Late last month, the defendant in a sexual misconduct case appealed his guilty conviction before an Arizona court of appeals. The defendant had been found guilty after his stepdaughter accused him of sexually assaulting her, and he argued on appeal that the trial court should have admitted certain evidence that it kept out of the trial record. If that evidence had been admitted, argued the defendant, he might have walked away without a guilty verdict. Ultimately, the court of appeals disagreed and denied the defendant’s appeal.
Facts of the Case
According to the opinion, the defendant lived with his wife and his wife’s daughter, who was 11 years old at the time of the alleged incidents. Twice over a period of two days, the defendant initiated sexual contact with the child, and she reported it to her school counselor later that week. Local law enforcement got involved, and the defendant was charged with sexual conduct with a minor.
When the case went to trial, the defendant’s attorney wanted to introduce into evidence two other examples of the when the child accused men of raping her. According to defense counsel, these other rapes ended up being false accusations, and the court should be allowed to consider this history when deciding whether the girl was telling the truth about the defendant in this case.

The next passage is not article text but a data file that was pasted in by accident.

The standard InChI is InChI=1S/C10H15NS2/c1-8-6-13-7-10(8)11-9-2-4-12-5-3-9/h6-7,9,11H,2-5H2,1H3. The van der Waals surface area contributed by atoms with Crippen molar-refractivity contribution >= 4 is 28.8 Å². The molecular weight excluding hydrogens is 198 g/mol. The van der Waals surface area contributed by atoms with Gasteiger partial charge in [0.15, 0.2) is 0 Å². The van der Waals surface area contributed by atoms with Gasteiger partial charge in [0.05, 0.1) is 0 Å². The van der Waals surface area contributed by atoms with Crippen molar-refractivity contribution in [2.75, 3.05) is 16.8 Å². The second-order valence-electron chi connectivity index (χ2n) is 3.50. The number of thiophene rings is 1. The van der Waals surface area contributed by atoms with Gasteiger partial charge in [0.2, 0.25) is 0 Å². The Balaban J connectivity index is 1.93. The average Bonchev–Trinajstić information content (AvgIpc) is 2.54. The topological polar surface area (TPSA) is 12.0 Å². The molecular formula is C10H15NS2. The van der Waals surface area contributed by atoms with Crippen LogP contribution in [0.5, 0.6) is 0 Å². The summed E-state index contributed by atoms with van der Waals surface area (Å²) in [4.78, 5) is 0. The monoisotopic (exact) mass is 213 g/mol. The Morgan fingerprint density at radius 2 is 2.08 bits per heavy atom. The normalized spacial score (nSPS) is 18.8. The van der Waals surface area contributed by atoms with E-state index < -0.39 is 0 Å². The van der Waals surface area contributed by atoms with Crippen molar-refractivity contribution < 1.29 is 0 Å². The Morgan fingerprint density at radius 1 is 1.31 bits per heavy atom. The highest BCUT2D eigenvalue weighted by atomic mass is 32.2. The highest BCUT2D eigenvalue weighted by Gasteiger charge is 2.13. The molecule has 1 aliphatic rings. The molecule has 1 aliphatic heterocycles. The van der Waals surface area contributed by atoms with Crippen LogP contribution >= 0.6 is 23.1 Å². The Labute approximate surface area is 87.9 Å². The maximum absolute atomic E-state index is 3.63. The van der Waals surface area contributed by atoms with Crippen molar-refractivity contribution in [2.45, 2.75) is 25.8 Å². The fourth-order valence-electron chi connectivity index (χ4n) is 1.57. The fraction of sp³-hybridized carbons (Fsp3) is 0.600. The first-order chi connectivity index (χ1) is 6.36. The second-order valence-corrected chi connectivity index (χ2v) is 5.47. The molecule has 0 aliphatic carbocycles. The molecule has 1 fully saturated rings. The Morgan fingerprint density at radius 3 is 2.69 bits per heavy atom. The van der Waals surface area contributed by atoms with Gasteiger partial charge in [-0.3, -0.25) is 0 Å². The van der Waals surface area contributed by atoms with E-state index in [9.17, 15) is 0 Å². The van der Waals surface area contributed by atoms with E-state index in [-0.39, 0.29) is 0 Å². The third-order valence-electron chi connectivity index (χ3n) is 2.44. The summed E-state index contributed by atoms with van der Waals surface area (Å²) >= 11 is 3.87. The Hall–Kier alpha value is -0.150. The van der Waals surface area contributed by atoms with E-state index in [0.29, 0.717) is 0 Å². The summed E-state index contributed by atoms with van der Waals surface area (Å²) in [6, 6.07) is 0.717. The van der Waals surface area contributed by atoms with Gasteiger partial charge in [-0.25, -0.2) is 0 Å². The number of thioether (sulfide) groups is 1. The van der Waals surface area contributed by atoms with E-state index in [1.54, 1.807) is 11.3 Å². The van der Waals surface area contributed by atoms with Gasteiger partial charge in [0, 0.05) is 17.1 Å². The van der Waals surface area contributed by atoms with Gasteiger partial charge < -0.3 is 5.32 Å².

Ultimately, the trial court told the defendant’s attorney he could not use the prior instances as evidence, and the defendant was found guilty as charged.
On appeal, the defendant took issue with the trial court’s denial of his attempt to move these prior instances into evidence. According to the defendant, it was clear that the girl had falsely accused two other men of harming her, and it was only fair for the court to be aware of this information when making a decision.
The court disagreed. When admitting prior allegations by a victim of sexual assault, the court requires proof by “clear and convincing evidence” that the allegations were, indeed, false. Here, said the court, the defendant’s attorney did not meet his burden of proving that the child’s allegations were false – in fact, said the court, they could have very well been true.
Thus, because it was unclear what had really led the girl to make two previous allegations of sexual misconduct, the trial court was correct to keep those allegations from being admitted into evidence. The defendant’s appeal was denied, and the original conviction and sentence were both affirmed.
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